- Pittsburgh Dog Bite Attorneys
- Explaining What Constitutes as a Dangerous Dog
- The Emotional Impact of a Dog Bite
- You May Be Entitled to These Recoverable Damages
- Your Lawyer Will Compile Evidence That Supports Your Case
- Pennsylvania’s Dog Bite Statute of Limitations
Pittsburgh Dog Bite Attorneys
Were you or someone you love the victim of a dog bite? A dog bite can leave you with a sudden fear of animals, mental health complications, nightmares, and changes to your personality. When a dog bite leads to these aftereffects, the dog’s owner may be held responsible for the short and long-term cost of the injuries their pet caused.
A lawyer from Berger and Green can help you prove the identity of the dog and its owner. Your lawyer will also help you prove the owner’s negligence and itemize the cost of your incident-related expenses.
A Pittsburgh emotional trauma or post-traumatic stress disorder lawyer can help you cope with the physical and emotional aftermath of a dog bite or attack. Contact the personal injury team at Berger and Green by calling (412) 661-1400 today.
For a free legal consultation with a Post-Traumatic Stress Disorders lawyer serving Pittsburgh, call 412-661-1400
Explaining What Constitutes as a Dangerous Dog
The Pennsylvania Department of Agriculture notes that in a broad sense, a dangerous dog is an animal that attacks a person without cause. If a pet owner knows that their dog acts unpredictably in social situations, then they need to take reasonable precautions to prevent an accident from happening.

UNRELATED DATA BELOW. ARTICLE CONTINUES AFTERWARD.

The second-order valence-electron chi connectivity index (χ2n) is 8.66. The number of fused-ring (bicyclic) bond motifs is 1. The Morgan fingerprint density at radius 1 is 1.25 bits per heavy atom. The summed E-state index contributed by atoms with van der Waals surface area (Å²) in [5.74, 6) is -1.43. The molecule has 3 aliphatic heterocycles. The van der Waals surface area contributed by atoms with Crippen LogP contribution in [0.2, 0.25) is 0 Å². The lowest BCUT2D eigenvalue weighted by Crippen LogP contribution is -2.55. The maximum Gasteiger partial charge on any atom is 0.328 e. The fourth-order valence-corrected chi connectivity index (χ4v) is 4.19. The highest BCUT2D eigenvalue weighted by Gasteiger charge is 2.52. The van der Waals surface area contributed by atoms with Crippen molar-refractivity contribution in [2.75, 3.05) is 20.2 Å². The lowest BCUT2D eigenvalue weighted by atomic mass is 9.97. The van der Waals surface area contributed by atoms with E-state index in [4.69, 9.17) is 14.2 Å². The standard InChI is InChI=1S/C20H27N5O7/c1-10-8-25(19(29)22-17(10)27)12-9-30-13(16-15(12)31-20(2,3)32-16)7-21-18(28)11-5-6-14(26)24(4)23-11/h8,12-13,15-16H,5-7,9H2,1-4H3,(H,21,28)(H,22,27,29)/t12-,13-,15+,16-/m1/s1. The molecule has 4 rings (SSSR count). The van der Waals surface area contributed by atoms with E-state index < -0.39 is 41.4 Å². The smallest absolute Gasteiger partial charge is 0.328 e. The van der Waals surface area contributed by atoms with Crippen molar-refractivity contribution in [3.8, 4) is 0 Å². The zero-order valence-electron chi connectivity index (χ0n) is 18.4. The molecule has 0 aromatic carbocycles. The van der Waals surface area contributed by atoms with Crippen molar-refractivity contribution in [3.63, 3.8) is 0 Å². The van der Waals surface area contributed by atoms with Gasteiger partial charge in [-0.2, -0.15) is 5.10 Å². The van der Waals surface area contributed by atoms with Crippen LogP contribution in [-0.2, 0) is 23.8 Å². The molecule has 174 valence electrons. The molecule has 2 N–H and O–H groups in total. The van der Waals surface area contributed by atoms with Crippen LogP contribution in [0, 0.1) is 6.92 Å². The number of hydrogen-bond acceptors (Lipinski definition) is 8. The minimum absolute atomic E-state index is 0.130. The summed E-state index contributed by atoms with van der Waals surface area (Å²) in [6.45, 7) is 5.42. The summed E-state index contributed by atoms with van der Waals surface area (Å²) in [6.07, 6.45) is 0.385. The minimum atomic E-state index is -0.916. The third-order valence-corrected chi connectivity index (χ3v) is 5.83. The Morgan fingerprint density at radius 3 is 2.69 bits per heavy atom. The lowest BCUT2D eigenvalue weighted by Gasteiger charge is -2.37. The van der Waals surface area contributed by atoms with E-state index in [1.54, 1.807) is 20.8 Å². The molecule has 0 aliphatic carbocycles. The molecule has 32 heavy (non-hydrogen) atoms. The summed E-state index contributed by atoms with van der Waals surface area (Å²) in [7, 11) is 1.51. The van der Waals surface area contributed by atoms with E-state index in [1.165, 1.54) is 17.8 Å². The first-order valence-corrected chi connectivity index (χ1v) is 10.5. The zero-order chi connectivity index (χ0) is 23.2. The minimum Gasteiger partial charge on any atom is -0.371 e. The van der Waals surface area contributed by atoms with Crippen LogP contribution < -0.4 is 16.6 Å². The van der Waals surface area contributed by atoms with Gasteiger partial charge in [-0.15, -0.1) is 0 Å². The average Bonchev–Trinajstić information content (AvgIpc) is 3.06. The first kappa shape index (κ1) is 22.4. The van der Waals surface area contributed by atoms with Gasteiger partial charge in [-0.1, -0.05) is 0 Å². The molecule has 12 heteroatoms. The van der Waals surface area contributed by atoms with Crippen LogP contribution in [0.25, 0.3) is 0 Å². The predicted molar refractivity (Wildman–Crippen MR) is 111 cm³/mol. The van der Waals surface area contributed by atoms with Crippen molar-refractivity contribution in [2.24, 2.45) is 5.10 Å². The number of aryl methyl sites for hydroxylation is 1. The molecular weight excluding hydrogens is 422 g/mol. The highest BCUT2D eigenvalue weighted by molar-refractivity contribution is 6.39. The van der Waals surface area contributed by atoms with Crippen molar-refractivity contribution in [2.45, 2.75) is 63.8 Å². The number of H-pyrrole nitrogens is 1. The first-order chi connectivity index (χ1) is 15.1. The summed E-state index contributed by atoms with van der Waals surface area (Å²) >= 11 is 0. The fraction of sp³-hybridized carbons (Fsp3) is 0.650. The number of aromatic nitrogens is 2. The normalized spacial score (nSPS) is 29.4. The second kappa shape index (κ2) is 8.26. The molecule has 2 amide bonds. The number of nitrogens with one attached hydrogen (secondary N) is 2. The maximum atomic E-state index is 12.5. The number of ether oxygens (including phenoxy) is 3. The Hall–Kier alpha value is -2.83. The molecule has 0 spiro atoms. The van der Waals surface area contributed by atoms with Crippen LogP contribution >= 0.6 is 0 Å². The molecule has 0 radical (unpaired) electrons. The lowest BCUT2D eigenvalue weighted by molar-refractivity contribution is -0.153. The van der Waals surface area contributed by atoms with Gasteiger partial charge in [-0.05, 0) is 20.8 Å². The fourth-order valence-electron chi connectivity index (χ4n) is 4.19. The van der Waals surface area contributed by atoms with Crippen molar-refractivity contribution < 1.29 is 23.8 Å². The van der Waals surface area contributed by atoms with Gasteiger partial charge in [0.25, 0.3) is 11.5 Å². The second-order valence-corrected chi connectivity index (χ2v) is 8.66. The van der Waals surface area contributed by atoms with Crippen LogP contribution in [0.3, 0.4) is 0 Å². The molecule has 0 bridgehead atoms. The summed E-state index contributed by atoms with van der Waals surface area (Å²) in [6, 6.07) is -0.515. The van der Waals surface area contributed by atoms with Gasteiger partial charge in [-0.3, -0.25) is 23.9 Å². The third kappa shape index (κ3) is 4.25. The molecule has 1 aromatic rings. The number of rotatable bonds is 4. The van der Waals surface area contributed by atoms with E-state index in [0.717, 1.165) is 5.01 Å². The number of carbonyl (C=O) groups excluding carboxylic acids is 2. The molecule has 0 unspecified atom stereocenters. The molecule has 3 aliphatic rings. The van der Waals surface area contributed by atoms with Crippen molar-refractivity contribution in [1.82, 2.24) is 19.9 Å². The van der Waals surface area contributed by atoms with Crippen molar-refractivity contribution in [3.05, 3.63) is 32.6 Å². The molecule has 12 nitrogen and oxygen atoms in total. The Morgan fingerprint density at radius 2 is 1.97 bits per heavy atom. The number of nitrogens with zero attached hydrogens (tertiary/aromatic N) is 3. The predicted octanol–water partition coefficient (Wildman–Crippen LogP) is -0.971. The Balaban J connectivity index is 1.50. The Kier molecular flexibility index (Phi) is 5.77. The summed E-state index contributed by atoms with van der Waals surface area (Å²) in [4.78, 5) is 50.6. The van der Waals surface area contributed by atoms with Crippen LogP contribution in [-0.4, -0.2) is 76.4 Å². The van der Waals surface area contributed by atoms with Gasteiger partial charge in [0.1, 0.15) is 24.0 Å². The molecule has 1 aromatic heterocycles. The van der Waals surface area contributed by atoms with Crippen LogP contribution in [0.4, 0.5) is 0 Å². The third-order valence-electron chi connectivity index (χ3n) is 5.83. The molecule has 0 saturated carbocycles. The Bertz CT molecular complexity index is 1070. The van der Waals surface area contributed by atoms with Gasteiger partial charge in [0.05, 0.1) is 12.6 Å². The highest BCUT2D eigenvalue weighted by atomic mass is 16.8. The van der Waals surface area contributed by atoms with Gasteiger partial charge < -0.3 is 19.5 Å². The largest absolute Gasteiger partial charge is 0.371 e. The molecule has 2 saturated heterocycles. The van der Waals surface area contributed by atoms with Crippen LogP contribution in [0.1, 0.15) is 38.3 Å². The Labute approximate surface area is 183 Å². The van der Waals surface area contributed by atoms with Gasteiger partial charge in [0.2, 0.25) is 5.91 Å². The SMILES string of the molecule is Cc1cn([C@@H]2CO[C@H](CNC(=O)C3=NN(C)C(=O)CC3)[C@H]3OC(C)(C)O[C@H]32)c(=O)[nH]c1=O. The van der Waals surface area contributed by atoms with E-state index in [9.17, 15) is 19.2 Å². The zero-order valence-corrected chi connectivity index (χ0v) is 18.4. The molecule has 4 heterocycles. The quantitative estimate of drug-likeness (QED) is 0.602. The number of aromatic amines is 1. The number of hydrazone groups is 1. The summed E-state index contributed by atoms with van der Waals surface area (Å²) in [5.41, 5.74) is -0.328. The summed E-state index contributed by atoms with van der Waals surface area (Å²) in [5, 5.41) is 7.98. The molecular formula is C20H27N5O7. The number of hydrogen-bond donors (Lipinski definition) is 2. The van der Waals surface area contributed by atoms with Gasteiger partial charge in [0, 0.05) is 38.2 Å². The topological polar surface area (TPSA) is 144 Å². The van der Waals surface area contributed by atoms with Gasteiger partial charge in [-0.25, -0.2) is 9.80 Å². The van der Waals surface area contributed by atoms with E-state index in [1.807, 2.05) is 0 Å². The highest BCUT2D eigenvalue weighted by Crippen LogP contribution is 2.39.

A dangerous dog is an animal that:
- Inflicts serious injury to another person without being provoked
- Kills or inflicts serious injury to an animal while off the owner’s property
- Attacks a person without apparent cause
- Has been used as an accomplice in a crime
A dog that has a history of attacks or has the inclination to attack another living thing could also qualify as a dangerous dog. Your lawyer can explain in more detail how they can work to prove the dog’s aggression and its owner’s negligence.
Pittsburgh Post-Traumatic Stress Disorders Lawyer Near Me 412-661-1400
The Emotional Impact of a Dog Bite
According to UPMC Children’s Hospital, the aftermath of a dog bite can cause emotional trauma or post-traumatic stress disorder (PTSD).
If you, your child, or another member of your family suffered a dog bite, emotional symptoms can include:
- A fear of dogs and other animals
- Single or repeated nightmares
- Weight loss or gain
- Trouble sleeping
- Otherwise unexplained stuttering
You might also develop other fears, including being afraid to go outside or interact with animals in general. UPMC Children’s Hospital cites the need for ongoing, professional help to cope with your symptoms following a dog bite. Treating emotional trauma or PTSD after a dog bite can take anywhere from a few weeks to a few years.
A Pittsburgh emotional trauma or post-traumatic stress disorder lawyer can help you get financial compensation for your medical bills and psychological distress following a dog bite. When you are ready to hold the at-fault dog owner financially responsible, contact Berger and Green at (412) 661-1400.
You May Be Entitled to These Recoverable Damages
Treating a dog bite can require immediate and future medical care to treat or reduce visible scars. It can also require ongoing mental health counseling to treat any psychological distress you have experienced because of the incident.
When the injuries stemming from a dog bite are combined with mental and emotional anguish, your recovery time can affect your ability to work and socialize with others. It can also play into the amount of compensation you can receive.